Trusted: edited by a thematic editorIntroduced species vector dispersal in Tunisian part of the Mediterranean Sea - Eastern Basin (Marine Region) : Aquaculture: accidental [details]

Trusted: edited by a thematic editorIntroduced species vector dispersal in Danish part of the Kattegat (Marine Region) : Aquaculture: deliberate [details]

Trusted: edited by a thematic editorIntroduced species vector dispersal in France (Nation) : Aquaculture: deliberate [details]

Trusted: edited by a thematic editorIntroduced species vector dispersal in Danish part of the North Sea (Marine Region) : Aquaculture: deliberate [details]

Trusted: edited by a thematic editorIntroduced species vector dispersal in Maltese part of the Mediterranean Sea - Eastern Basin : Aquaculture: deliberate [details]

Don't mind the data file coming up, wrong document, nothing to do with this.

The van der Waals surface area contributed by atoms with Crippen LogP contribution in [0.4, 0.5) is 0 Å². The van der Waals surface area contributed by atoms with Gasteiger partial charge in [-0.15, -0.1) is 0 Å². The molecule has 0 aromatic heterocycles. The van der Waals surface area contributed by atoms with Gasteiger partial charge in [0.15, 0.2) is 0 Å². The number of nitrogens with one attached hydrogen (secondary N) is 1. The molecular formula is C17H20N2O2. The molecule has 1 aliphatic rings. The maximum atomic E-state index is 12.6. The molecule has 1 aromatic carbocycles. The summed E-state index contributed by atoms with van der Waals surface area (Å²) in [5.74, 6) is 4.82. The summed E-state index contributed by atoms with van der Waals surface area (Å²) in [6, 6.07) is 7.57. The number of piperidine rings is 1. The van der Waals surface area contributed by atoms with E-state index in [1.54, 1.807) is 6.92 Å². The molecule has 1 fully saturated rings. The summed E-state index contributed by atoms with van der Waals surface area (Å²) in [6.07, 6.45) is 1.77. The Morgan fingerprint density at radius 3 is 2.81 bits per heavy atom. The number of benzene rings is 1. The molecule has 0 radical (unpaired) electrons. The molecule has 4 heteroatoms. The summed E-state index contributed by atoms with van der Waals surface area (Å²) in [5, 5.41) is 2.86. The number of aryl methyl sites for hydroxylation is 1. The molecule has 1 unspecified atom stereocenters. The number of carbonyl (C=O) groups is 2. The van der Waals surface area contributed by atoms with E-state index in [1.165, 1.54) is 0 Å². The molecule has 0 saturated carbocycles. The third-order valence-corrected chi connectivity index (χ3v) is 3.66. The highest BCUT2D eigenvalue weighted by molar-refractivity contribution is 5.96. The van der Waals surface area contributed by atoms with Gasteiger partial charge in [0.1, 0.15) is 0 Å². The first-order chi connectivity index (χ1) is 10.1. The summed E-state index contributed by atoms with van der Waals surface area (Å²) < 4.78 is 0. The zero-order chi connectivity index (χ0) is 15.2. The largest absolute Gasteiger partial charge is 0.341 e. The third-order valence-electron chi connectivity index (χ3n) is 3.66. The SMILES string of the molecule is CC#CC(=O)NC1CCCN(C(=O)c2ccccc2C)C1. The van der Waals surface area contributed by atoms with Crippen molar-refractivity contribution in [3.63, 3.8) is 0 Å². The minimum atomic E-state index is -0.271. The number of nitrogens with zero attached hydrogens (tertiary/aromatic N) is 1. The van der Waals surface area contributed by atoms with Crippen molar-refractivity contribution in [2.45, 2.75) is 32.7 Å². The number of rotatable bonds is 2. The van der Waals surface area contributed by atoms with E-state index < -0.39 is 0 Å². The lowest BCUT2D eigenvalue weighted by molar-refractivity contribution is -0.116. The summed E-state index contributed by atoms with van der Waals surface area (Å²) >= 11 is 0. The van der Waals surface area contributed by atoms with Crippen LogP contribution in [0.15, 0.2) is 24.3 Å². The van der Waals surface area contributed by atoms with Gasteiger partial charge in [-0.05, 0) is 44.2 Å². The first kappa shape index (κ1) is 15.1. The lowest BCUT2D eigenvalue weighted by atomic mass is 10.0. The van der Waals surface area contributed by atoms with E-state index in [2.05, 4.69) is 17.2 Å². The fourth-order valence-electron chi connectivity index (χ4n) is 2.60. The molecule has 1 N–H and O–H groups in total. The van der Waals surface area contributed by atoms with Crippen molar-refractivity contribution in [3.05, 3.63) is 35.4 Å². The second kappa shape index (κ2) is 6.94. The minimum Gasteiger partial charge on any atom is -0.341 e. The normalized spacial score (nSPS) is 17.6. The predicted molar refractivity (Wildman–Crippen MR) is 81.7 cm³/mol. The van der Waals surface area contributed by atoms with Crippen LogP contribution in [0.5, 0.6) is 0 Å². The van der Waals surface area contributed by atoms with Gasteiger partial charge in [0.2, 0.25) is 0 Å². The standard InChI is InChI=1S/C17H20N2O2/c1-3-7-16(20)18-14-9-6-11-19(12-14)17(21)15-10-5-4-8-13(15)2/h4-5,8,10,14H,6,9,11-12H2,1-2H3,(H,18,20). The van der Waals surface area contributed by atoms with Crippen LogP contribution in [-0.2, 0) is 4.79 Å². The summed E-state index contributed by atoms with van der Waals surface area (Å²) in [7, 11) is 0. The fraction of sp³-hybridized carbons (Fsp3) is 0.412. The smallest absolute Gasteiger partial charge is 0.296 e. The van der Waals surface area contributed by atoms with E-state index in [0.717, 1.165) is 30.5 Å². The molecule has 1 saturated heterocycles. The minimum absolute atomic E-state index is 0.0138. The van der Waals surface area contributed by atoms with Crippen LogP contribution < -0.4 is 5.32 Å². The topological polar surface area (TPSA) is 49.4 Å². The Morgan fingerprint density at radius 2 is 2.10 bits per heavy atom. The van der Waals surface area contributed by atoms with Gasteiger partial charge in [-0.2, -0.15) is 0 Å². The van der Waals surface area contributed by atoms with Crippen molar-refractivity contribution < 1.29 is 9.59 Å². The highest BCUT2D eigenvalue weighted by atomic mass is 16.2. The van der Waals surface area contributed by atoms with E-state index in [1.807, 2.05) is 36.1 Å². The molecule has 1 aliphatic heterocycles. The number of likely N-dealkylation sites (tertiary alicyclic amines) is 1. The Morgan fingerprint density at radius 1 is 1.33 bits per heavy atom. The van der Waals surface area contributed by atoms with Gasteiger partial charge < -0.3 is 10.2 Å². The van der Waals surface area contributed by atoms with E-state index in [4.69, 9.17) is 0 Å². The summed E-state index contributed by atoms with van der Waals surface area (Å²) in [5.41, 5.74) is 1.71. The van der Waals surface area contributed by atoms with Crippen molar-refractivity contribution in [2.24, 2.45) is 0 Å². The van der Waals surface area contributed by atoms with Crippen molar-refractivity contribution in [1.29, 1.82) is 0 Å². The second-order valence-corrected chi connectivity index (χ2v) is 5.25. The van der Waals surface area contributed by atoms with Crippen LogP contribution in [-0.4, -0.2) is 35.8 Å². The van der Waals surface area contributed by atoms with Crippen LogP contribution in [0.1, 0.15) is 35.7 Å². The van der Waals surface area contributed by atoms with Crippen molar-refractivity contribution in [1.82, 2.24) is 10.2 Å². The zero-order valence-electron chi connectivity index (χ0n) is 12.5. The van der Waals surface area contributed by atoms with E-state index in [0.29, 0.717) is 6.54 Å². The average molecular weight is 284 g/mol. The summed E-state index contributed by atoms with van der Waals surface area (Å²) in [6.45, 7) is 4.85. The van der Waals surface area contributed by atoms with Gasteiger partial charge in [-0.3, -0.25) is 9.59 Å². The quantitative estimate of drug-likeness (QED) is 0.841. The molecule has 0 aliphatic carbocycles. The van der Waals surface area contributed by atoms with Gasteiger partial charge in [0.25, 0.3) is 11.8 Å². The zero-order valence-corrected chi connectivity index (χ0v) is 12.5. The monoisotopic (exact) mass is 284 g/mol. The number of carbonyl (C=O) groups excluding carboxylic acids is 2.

Trusted: edited by a thematic editorIntroduced species vector dispersal in Danish part of the North Sea (Marine Region) : Aquaculture: deliberate
Since the introduction of this species for aquaculture many introduced stocks have established permanent & self sustaining populations in the wild [details]

Trusted: edited by a thematic editorIntroduced species vector dispersal in Norwegian part of the North Sea (Marine Region) : Aquaculture: deliberate
Since the introduction of this species for aquaculture many introduced stocks have established permanent & self sustaining populations in the wild [details]

Trusted: edited by a thematic editorIntroduced species vector dispersal in Swedish part of the Kattegat (Marine Region) : Aquaculture: deliberate
Since the introduction of this species for aquaculture many introduced stocks have established permanent & self sustaining populations in the wild [details]

Trusted: edited by a thematic editorIntroduced species vector dispersal in France (Nation) : Aquaculture: deliberate [details]

From other sources